Still Becoming

Since long before I was old enough to be called a woman, I have wondered, worried, explored, analyzed, psychoanalyzed, reformed, self-chastened and chastised, groveled, and agonized about the kind of woman I am, should be, need to be, want to be.  These journeys into the deepest caves of my being, these self-forced marches through the stalactites and stalagmites of my spirit, have taken place on paper, in my dreams, in my insomnia, in my conversations with myself and those with whom I share affection.  And these journeys have gone on, and on, and on, leading me to travel one way and then another, circling back, losing myself in the dark forest of perfectionism and seeking approval, binding me with the crawling, clinging, choking vines of trying to be the girl and woman I have thought others expect me to be and I expect myself to be.  I swing, unable to reach the ground, caught, nearly unable to breathe, held fast by the terror of not measuring up.

And so I am sick unto revulsion of writing about the kind of woman I have been and find myself to be.

Okay, on the Enneagram I am a Type 2, one who loves to serve but too often flips over into serving in order to be accepted.  I am old according to most but don’t feel or act old.  I don’t even always act or feel grown.  I am proud of my degrees but feel less than those who have more degrees than I; I still think of earning a doctorate, but the goal is only partly from my love of learning.  I am single—I detest the word “spinster” because of the connotations it carries, but yet I’m known to apply these connotations to myself.  I am adventurous.  I do love learning—so much so that I expect my heaven to include universities.  I love intensely those closest to my heart.  I am still trying to figure out my purpose.  I have, including recently, been called Goodie Two Shoes, but I am meek and goodie only until I’ve absolutely had enough, and the time lapse between goodie and harpy varies.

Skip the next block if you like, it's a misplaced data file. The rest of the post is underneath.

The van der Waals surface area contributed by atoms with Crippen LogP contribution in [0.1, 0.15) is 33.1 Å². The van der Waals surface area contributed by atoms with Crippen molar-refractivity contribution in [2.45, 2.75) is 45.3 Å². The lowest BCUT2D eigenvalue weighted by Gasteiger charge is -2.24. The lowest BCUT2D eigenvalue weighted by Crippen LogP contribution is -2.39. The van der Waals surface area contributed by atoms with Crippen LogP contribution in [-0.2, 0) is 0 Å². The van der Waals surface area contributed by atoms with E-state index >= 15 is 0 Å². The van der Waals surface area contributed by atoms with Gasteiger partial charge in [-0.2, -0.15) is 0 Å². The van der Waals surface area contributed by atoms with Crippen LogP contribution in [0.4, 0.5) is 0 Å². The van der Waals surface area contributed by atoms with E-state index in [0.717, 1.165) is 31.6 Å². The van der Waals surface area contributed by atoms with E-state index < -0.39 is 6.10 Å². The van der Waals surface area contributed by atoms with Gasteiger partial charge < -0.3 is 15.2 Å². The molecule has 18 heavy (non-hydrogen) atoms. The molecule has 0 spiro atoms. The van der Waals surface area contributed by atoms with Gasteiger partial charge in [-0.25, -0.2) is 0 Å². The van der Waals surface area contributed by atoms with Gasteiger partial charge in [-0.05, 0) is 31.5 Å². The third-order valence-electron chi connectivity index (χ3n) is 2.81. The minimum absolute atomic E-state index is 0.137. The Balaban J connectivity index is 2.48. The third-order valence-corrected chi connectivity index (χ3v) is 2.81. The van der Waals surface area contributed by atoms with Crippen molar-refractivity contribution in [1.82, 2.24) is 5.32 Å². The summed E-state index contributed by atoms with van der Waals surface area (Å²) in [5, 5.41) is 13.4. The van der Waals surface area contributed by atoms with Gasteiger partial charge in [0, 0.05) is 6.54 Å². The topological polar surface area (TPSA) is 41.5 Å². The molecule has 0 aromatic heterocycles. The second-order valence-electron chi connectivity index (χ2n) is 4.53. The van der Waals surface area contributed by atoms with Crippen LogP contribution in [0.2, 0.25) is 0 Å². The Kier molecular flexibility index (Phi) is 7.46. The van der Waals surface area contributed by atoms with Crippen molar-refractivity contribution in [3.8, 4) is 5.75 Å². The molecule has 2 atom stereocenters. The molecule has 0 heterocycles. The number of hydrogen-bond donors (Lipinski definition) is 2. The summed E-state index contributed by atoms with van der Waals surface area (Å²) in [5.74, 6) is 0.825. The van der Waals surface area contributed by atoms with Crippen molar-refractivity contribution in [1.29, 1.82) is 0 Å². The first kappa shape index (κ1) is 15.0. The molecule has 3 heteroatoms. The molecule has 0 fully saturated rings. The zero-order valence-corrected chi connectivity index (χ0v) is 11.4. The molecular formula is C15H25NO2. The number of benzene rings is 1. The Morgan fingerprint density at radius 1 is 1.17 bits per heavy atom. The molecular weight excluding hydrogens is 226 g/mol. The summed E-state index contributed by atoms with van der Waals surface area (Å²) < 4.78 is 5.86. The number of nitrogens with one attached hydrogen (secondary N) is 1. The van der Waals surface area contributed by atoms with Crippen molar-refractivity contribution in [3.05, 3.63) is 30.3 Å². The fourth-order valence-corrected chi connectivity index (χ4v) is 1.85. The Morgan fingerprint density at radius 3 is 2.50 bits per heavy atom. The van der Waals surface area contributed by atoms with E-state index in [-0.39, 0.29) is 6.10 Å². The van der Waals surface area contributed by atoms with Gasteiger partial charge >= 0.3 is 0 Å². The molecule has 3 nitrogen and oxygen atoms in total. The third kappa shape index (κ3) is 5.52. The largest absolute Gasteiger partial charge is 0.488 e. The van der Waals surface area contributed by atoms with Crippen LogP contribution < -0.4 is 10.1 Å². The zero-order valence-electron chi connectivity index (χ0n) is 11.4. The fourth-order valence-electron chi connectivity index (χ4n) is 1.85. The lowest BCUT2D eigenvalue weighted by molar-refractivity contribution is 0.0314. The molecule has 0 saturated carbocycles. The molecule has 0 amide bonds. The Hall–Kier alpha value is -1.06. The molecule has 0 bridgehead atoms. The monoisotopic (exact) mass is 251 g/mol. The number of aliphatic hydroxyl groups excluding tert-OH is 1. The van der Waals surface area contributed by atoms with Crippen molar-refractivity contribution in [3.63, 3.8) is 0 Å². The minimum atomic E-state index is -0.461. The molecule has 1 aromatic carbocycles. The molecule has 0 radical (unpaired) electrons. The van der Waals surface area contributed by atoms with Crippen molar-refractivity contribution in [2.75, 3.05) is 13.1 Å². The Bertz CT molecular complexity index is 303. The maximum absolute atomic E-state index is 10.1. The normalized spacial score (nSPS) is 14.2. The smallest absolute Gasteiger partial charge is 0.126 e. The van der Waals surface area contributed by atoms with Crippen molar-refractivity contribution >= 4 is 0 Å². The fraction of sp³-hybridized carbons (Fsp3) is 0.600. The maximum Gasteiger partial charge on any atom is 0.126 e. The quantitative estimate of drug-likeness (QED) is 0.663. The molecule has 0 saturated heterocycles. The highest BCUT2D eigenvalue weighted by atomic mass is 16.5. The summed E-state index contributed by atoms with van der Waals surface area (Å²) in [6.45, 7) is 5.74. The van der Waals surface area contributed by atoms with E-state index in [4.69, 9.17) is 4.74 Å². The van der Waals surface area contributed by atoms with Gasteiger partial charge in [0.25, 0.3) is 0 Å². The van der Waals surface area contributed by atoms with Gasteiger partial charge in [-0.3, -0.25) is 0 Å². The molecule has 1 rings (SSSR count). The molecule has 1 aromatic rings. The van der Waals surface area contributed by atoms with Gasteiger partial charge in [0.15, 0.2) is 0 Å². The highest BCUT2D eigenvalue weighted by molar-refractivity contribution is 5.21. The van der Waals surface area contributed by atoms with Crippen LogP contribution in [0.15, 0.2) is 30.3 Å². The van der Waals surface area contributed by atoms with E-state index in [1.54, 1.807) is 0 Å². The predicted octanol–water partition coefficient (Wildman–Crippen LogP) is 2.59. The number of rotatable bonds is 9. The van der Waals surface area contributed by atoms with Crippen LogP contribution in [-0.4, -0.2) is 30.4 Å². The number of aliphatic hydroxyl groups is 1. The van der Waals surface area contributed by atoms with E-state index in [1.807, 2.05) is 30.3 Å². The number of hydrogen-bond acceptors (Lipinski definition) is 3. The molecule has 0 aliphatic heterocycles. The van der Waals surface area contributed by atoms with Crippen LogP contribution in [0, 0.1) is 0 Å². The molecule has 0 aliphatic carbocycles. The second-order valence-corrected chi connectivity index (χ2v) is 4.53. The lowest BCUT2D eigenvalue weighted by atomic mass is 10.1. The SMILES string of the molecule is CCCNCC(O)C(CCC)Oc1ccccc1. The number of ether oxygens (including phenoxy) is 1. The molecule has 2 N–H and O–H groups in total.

Do you know who I really want to be?  I want to be a woman who is exactly as God intends for her to be—herself, foibles and all, and with a determination to work each day toward being herself in the best sense.  And that, of course, includes at the center finding out how she can, as herself and not merely as she wants and thinks she ought to be, be useful to others and honor her parents and creation, of which she can right this minute stop being ashamed of the part she is taking in its being and becoming.

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